As much as we all love the sun and spending time outdoors, our skin doesn’t always take to it so kindly. Failure to protect your skin from the sun can go far beyond sunburn and as May is Skin Cancer Awareness Month, now is the perfect time to brush up on your SPF knowledge.
Skin cancer and SPF go hand in hand – it’s hard to talk about one and not the other. Back in 2018, the UK had the fourteenth highest rate of skin cancer diagnoses in the world, which may seem surprising for a country that only sees an average of 1495 hours of sun per year. Even if the sun doesn’t shine, the dangers of skin cancer are still as present as ever but there are ways to protect yourself.
What Is SPF?
SPF stands for sun protection factor and is used by manufacturers to describe the level of protection a product offers your skin. Dermatologists recommend using products with SPF 30 as an absolute minimum as this will provide your skin with protection from the sun’s rays, but the SPF you should use ultimately depends on you as a person. The sun emits UVA and UVB rays, both of which have the potential to damage the skin and contribute to premature ageing.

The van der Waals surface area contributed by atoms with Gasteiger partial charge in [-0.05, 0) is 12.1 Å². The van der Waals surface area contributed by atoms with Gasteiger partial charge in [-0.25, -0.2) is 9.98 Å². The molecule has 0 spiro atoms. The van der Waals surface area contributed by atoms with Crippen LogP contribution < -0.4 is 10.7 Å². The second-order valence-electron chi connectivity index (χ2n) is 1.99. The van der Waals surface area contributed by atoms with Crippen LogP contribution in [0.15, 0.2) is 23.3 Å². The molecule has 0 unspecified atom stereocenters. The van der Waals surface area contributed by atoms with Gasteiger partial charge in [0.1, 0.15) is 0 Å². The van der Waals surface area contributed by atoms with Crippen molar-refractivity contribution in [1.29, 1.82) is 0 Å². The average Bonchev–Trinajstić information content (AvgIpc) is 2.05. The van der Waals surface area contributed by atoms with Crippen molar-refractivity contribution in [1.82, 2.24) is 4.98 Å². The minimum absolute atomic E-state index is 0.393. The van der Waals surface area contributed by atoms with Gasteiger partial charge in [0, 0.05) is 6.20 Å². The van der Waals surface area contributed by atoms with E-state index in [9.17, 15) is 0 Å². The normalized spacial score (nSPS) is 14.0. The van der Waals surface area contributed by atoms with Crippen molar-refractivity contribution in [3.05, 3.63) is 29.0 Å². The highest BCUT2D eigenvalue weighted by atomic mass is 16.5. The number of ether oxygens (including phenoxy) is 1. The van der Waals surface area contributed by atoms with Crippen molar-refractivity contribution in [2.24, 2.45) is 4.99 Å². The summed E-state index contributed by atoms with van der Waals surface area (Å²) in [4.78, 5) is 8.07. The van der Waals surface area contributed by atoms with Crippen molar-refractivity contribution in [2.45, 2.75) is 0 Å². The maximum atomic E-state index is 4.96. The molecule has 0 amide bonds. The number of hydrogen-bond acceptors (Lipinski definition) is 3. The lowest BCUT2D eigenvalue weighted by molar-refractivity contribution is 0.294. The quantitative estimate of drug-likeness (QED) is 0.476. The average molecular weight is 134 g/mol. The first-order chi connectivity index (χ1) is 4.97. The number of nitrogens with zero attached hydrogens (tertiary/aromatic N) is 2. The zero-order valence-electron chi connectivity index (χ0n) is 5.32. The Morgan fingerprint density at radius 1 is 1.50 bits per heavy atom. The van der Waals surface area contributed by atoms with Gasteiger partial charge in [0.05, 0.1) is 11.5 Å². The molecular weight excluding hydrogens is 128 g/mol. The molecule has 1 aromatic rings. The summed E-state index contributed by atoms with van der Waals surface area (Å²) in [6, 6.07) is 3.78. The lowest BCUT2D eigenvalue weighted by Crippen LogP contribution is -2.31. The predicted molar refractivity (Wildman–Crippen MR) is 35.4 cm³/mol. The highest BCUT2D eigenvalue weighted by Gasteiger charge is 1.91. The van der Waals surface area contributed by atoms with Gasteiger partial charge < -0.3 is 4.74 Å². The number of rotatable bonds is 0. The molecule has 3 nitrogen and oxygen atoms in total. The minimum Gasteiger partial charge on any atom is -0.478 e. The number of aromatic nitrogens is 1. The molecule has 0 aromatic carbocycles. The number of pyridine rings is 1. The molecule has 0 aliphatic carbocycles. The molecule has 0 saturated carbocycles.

If you are pale, freckly, and more likely to burn after being exposed to the sun, you should be using stronger SPF products. If you have darker skin and don’t burn very often, SPF 30 is still advised. Just remember, whether you’re susceptible to sun damage or not, everyone should apply SPF on a daily basis.
Yes – daily! UVA rays can penetrate clouds and glass, so if you’re only leaving the house for a little while or you’re sunning yourself indoors, you should always protect your exposed skin. In recent years, there has been a lot of discussion around whether or not SPF in makeup is enough, but experts suggest that it isn’t. SPF deserves to have its own spot in your skincare routine and this will ensure that you are provided with the most protection.
What Does SPF Have To Do With Skin Cancer?
When your skin burns, it becomes tender, red and uncomfortable. This short-term discomfort is mainly caused by UVB rays and it’s your skin’s way of warning you against potential long-term damage. The more you get sunburnt, the less able your skin is to repair itself. Lack of SPF protection and overexposure to the sun can result in premature ageing and even skin cancer.
Using SPF, whether it’s in specifically formulated moisturisers or suncream (sunscreen) is the most effective way to lower your risk of contracting skin cancer. Always endeavour to